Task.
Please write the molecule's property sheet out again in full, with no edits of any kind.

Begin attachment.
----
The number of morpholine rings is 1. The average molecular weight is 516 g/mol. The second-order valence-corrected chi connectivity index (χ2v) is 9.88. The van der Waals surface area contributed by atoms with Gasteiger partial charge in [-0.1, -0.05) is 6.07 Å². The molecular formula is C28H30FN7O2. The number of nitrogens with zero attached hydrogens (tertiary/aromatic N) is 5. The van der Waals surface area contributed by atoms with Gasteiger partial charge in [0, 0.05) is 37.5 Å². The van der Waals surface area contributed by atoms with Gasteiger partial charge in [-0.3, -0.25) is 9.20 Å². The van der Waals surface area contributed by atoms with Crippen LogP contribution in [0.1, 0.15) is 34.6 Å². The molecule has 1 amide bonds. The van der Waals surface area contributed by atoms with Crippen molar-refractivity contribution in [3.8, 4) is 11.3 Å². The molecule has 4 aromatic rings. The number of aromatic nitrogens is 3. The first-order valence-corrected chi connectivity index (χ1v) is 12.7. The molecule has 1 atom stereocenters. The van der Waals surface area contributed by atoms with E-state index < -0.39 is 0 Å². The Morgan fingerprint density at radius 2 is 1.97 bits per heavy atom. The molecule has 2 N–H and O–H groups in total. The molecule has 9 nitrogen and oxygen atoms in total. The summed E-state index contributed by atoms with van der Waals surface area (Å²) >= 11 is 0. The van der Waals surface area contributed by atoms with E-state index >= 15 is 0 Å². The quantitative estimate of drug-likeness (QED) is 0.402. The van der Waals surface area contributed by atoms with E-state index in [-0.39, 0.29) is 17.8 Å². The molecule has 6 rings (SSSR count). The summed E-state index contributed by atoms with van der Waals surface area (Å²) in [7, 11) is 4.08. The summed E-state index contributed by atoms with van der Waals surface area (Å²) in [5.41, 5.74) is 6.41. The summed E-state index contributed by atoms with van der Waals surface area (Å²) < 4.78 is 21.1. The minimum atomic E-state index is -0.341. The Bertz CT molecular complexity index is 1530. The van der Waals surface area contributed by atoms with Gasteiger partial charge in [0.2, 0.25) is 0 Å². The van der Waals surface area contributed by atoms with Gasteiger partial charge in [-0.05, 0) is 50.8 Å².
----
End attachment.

The number of morpholine rings is 1. The average molecular weight is 516 g/mol. The second-order valence-corrected chi connectivity index (χ2v) is 9.88. The van der Waals surface area contributed by atoms with Gasteiger partial charge in [-0.1, -0.05) is 6.07 Å². The molecular formula is C28H30FN7O2. The number of nitrogens with zero attached hydrogens (tertiary/aromatic N) is 5. The van der Waals surface area contributed by atoms with Gasteiger partial charge in [0, 0.05) is 37.5 Å². The van der Waals surface area contributed by atoms with Gasteiger partial charge in [-0.3, -0.25) is 9.20 Å². The van der Waals surface area contributed by atoms with Crippen LogP contribution in [0.1, 0.15) is 34.6 Å². The molecule has 1 amide bonds. The van der Waals surface area contributed by atoms with Crippen molar-refractivity contribution in [3.8, 4) is 11.3 Å². The molecule has 4 aromatic rings. The number of aromatic nitrogens is 3. The first-order valence-corrected chi connectivity index (χ1v) is 12.7. The molecule has 1 atom stereocenters. The van der Waals surface area contributed by atoms with E-state index < -0.39 is 0 Å². The Morgan fingerprint density at radius 2 is 1.97 bits per heavy atom. The molecule has 2 N–H and O–H groups in total. The molecule has 9 nitrogen and oxygen atoms in total. The summed E-state index contributed by atoms with van der Waals surface area (Å²) >= 11 is 0. The van der Waals surface area contributed by atoms with E-state index >= 15 is 0 Å². The quantitative estimate of drug-likeness (QED) is 0.402. The van der Waals surface area contributed by atoms with E-state index in [-0.39, 0.29) is 17.8 Å². The molecule has 6 rings (SSSR count). The summed E-state index contributed by atoms with van der Waals surface area (Å²) in [7, 11) is 4.08. The summed E-state index contributed by atoms with van der Waals surface area (Å²) in [5.41, 5.74) is 6.41. The summed E-state index contributed by atoms with van der Waals surface area (Å²) < 4.78 is 21.1. The minimum atomic E-state index is -0.341. The Bertz CT molecular complexity index is 1530. The van der Waals surface area contributed by atoms with Gasteiger partial charge in [0.2, 0.25) is 0 Å². The van der Waals surface area contributed by atoms with Gasteiger partial charge in [-0.05, 0) is 50.8 Å².